There is a profound difference between the university experience these students have had, compared to Joe’s and mine as members of the Burgmann community, albeit 30 years apart, and Joe’s experience also being impacted by the pandemic. Besides basic questions about the quality and value of the learning experience some students have been receiving, I worry that so many are missing the opportunity to make new friends from different backgrounds while at university. This is so sad when I think of the joy and meaning my life has had largely because of the friends and countless contacts I made while at university largely because I was fortunate to live at Burgmann. Some of my best friends remain people I met at O’Week in 1991, and this year many of us are celebrating our 50th birthdays together!

I feel deeply for the COVID-19 generation of students around the world who have missed out the opportunity of meeting each other on campus, in clubs and societies, through sport and uni-holiday adventures, in student colleges and other on-campus residences. I’m no doubt biased and appreciate that mine is a privileged view. However, reflecting on my own experience, and listening to Joe about how much living at Burgmann means to him in terms of the impact on his overall learning and personal growth, I feel we need to give as many students as possible the opportunity and financial capacity to live in a residential college, at least for the first year at university.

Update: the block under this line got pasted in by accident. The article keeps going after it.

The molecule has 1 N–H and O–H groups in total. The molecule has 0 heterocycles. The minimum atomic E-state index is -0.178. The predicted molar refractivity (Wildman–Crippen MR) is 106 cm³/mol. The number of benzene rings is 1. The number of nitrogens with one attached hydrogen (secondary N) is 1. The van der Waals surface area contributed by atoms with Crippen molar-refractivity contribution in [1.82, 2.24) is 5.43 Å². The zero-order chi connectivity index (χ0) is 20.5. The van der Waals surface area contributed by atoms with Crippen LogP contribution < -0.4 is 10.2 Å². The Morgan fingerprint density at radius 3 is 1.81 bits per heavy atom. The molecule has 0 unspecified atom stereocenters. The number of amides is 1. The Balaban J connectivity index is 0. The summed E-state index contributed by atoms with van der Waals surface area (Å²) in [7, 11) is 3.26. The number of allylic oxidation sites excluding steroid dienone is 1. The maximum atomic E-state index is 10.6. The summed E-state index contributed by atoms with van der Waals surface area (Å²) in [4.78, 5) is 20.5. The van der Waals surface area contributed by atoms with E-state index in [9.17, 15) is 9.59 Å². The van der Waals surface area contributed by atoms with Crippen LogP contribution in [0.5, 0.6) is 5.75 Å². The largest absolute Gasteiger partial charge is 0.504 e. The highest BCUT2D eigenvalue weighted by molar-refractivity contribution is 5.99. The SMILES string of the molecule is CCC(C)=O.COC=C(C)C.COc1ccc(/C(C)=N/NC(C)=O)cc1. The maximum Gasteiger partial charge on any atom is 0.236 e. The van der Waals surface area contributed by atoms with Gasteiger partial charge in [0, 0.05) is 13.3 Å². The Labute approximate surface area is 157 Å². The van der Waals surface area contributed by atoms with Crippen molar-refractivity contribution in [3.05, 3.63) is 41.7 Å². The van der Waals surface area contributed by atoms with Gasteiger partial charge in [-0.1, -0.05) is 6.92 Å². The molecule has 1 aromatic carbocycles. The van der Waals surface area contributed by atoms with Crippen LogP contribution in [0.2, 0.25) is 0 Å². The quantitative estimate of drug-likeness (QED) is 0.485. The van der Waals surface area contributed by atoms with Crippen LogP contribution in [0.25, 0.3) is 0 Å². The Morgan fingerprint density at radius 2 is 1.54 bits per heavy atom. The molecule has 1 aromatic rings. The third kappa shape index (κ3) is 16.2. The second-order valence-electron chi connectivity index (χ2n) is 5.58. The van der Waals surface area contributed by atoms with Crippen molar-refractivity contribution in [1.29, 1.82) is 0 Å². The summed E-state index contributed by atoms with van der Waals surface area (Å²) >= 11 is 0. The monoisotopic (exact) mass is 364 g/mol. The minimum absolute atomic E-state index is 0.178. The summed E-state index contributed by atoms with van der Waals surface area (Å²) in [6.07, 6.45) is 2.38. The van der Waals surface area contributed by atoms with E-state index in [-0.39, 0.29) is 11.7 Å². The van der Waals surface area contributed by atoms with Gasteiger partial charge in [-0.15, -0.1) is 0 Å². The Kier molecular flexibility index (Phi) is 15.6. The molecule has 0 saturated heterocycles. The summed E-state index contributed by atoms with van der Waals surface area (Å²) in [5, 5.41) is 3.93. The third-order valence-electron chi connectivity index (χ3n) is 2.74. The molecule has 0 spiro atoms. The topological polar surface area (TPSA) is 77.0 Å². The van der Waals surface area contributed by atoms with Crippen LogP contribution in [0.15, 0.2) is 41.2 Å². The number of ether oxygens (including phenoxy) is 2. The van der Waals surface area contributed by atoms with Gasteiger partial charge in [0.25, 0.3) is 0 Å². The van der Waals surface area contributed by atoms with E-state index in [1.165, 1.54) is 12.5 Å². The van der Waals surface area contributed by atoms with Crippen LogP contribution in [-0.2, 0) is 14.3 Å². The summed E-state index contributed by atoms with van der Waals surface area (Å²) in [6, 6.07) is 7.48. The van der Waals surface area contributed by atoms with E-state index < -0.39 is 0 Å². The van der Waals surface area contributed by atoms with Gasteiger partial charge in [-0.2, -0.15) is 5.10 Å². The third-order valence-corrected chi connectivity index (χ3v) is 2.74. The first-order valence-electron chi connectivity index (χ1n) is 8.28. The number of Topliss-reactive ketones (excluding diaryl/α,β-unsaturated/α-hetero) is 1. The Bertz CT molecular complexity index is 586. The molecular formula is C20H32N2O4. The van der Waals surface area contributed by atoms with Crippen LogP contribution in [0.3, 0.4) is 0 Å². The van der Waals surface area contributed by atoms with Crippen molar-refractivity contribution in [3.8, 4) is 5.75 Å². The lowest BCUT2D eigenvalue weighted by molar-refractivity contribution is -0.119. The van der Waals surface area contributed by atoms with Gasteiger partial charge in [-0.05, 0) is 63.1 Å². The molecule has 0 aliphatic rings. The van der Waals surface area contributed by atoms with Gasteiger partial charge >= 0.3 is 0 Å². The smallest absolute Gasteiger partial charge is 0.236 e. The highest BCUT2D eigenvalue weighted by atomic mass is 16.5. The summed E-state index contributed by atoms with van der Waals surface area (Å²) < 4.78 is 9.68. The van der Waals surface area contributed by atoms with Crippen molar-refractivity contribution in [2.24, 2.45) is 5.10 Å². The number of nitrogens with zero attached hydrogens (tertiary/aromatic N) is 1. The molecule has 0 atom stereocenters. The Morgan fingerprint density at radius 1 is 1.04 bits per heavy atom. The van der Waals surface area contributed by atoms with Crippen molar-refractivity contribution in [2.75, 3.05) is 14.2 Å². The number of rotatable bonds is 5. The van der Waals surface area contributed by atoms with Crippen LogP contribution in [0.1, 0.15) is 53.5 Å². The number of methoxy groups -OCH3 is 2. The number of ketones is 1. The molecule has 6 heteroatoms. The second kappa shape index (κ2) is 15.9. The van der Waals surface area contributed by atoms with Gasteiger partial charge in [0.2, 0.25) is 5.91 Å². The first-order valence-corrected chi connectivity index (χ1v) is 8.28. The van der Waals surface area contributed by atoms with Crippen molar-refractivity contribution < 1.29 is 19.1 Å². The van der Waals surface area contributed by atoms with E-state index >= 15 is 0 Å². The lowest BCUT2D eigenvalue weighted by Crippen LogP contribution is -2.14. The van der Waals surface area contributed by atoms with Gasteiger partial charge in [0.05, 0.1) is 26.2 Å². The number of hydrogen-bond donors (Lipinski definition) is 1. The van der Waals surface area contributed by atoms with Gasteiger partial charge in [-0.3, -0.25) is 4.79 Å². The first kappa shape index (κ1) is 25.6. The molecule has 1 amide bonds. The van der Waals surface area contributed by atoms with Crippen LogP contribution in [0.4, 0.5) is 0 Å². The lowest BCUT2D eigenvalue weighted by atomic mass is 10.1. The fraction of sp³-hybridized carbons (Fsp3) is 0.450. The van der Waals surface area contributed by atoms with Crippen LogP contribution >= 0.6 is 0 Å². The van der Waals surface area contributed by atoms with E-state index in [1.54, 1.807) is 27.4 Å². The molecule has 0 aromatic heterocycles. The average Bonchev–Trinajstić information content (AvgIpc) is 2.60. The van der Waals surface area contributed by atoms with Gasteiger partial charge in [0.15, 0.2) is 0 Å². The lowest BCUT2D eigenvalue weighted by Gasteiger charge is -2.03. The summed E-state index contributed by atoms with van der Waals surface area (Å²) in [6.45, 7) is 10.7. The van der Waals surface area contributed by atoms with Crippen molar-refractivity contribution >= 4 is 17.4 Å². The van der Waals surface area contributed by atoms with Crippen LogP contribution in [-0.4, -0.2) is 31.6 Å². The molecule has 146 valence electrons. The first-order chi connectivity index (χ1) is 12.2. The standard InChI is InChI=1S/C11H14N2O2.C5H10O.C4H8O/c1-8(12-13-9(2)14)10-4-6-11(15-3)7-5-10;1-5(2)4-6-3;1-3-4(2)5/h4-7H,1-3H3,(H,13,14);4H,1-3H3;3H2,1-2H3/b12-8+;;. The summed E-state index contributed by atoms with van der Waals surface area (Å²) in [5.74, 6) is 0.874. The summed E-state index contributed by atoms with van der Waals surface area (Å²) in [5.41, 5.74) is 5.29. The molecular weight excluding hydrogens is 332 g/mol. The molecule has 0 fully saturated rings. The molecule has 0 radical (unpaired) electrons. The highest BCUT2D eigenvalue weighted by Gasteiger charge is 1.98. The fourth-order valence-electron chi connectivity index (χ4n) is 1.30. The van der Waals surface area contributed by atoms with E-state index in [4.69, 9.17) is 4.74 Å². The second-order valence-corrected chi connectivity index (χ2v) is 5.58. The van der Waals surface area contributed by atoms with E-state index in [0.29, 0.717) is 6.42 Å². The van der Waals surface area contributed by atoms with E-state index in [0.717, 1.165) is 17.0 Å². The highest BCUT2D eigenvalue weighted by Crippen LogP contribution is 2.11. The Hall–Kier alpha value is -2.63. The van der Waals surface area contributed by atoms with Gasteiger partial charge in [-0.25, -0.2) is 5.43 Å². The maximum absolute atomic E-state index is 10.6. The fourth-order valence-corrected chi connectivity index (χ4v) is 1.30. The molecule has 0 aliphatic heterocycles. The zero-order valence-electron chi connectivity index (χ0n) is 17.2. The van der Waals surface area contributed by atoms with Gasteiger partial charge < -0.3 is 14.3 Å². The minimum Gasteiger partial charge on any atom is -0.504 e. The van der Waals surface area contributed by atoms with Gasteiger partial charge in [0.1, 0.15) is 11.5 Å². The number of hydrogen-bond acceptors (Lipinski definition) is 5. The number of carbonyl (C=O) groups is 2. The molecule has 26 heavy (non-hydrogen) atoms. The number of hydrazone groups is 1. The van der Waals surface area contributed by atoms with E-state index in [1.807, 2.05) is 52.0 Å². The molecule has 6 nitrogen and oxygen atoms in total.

I therefore strongly support and commend ANU for setting this as strategic target for its students, whether drawn from Australia or overseas. However, with the cost of board at fully catered colleges like Burgmann and similar colleges affiliated with our top universities now approaching or already exceeding $500 p/w, living in them is out of reach for students from all but the most affluent families, unless access to fee-relief or other financial support is widely available so that no students need incur huge debts. Colleges like Burgmann need to redouble their efforts to ensure they draw talented students from the widest possible socio-economic, cultural and geographic backgrounds. If they fail to do so, the personal growth of future residents at Burgmann and other similar colleges affiliated with Australia’s best universities will be limited by the lack of diversity in the students who are able to afford to live in them.


Conclusion

Our discussion, enabled by the college’s mentoring program, about the nature and purpose of a university education is just one of the many thought-provoking conversations that have taken place between Burgmann residents over the years. Looking to the future, we hope that Burgmann – and universities and residential colleges around Australia and the world – will continue to attract and capture the imaginations of students. This, as we have noted, can only be achieved fully in environments that include a diverse range of perspectives, and which encourage students to develop independent minds through civil discourse and the exposure to different perspectives. We are looking forward to our future discussions, and hope that by sharing some of the thoughts that have emerged from our conversations, we might help stimulate more conversations within and between generations of Burgmann residents about this topic and others of significance. We look forward to hearing other current and past residents’ thoughts on the issues we have discussed, and would love to hear from other participants in the mentoring program, along with members of the wider college community, about the interesting conversations they have been having.

Tim payne
Tim Payne (1991–1993)
Photo of joe negrine 003
Joe Negrine (2020–2022)